The *R* statistic is insensitive to using *c* = 1 versus *c* = 3 under all scenarios. However, *c* = 1 is slightly safer under Scenario 5 with early stopping probability 92% compared to 85% for *c* = 3. This is not surprising, since it is well known that continuous monitoring provides the safest design when using outcome-adaptive methods, although it must be borne in mind that using *c* = 1 may not be logistically feasible in practice. For cohort size *c* = 3, we evaluated a two-stage version of the design with either the first *n*_{1} = 12 or 24 patients assigned dose pairs with the chemo agent dose fixed at 1000 mg/m^{2} (*d*_{2} = 2) and only the biological agent dose varied, and dose pairs chosen from the entire set of 12 for the remaining 48 - *n*_{1} patients. This has a negligible effect on the values of *R* for all scenarios. These simulations are summarized in Supplementary Table 6.

The *R* statistic increases with *N _{max}* in all scenarios, with small increases in

We also studied the method’s sensitivity to *ρ ^{true}* = 0 to 0.90 (not tabled), and found that there was little or no effect on the design’s performance. A surprising result is that, if we assume independence between

An Associate Editor has asked the interesting question of how much improvement is obtained by using the data, compared to relying on the prior to choose an optimal ** d**. The prior mean utilities of the 12 dose pairs vary from minimum

We have proposed an outcome-adaptive Bayesian design for the common clinical problem of choosing a dose pair of a chemotherapeutic and biologic agent used in combination. While characterizing patient outcome as a vector of two ordinal variables provided a very informative characterization of treatment effect, developing a tractable model and conducting computer simulations were both quite complex and time consuming. However, the computations required for actual trial conduct are quite feasible. The use of numerical utilities that characterize the desirability of the outcomes yielded a design with very attractive properties. This may be contrasted with the very different, more conventional approach of the continual reassessment method and similar designs, which use only toxicity and choose a dose having posterior mean toxicity probability closest to a given fixed target value. As noted earlier, another advantage of using utilities is that one may account formally for the not uncommon outcome that efficacy is inevaluable due to severe toxicity.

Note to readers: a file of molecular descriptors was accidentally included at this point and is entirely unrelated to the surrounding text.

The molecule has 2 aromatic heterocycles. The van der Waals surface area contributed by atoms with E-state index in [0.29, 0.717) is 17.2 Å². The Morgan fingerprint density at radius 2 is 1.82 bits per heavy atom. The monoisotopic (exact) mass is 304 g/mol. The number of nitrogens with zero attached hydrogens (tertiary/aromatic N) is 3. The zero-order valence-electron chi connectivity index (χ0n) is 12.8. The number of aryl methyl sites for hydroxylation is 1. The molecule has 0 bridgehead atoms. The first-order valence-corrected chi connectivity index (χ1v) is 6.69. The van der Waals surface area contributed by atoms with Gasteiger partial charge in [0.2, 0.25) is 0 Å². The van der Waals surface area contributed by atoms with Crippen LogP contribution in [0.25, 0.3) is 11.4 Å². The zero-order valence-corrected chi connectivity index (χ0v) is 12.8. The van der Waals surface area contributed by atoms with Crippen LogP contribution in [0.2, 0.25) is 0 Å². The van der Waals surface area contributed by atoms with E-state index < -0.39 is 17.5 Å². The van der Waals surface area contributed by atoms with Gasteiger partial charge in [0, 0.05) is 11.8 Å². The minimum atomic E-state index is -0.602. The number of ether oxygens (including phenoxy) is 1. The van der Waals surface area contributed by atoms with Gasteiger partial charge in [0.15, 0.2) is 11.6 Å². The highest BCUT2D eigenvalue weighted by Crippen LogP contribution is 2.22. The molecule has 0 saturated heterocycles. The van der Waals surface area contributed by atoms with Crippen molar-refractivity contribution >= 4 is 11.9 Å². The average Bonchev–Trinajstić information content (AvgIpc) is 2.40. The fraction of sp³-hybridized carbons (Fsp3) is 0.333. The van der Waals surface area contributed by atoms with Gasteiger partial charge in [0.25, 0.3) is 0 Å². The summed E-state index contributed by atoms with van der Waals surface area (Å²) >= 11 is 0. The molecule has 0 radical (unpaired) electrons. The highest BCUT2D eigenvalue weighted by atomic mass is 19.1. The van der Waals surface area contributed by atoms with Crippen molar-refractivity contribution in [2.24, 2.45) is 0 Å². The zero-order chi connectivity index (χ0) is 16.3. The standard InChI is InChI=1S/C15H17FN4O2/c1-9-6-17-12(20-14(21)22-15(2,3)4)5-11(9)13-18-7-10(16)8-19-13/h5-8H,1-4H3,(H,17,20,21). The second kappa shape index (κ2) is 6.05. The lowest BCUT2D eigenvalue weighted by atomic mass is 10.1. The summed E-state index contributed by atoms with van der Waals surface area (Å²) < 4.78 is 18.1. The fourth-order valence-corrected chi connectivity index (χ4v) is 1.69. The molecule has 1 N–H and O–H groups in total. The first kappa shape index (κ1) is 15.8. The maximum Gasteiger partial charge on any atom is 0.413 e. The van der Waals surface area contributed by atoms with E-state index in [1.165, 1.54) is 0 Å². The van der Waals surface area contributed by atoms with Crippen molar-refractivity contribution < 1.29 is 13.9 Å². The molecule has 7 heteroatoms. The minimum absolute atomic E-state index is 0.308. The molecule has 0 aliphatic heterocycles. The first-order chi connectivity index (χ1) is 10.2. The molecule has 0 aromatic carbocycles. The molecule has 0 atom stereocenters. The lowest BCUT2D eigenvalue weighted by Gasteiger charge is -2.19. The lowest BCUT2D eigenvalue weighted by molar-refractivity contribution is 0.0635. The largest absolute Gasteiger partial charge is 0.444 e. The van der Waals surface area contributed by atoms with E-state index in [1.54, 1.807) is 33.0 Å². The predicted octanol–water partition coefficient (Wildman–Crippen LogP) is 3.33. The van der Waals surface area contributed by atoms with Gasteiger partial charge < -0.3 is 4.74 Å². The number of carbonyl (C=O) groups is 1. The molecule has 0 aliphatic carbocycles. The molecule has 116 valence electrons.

In our design patients are not randomized among doses, but rather a single dose pair is chosen for each new cohort to optimize a statistical decision criterion, in our case posterior mean utilities. This common practice in phase I and phase I/II dose-finding trials is motivated by safety concerns, since they are the first trials to study a new agent or combination in humans and higher doses, or higher dose pairs, carry a higher risk of severe toxicity. Thus, doses are chosen in a sequential, outcome adaptive manner primarily due to ethical concerns. However, our design could be modified so that, once an acceptable level of safety has been established for all dose pairs, if two or more pairs have posterior mean utilities that are numerically very close to each other, then the patients in the next cohort could be randomized among these dose pairs. This might spread the sample more evenly over the two-dimensional dose domain, and thus provide improved posterior estimates of ** π**(

The design stops early if all ** d** are excessively toxic, but not if all

A menu-driven computer program, named ”U2OET”, to implement this methodology is available from the website http://biostatistics.mdanderson.org/SoftwareDownload.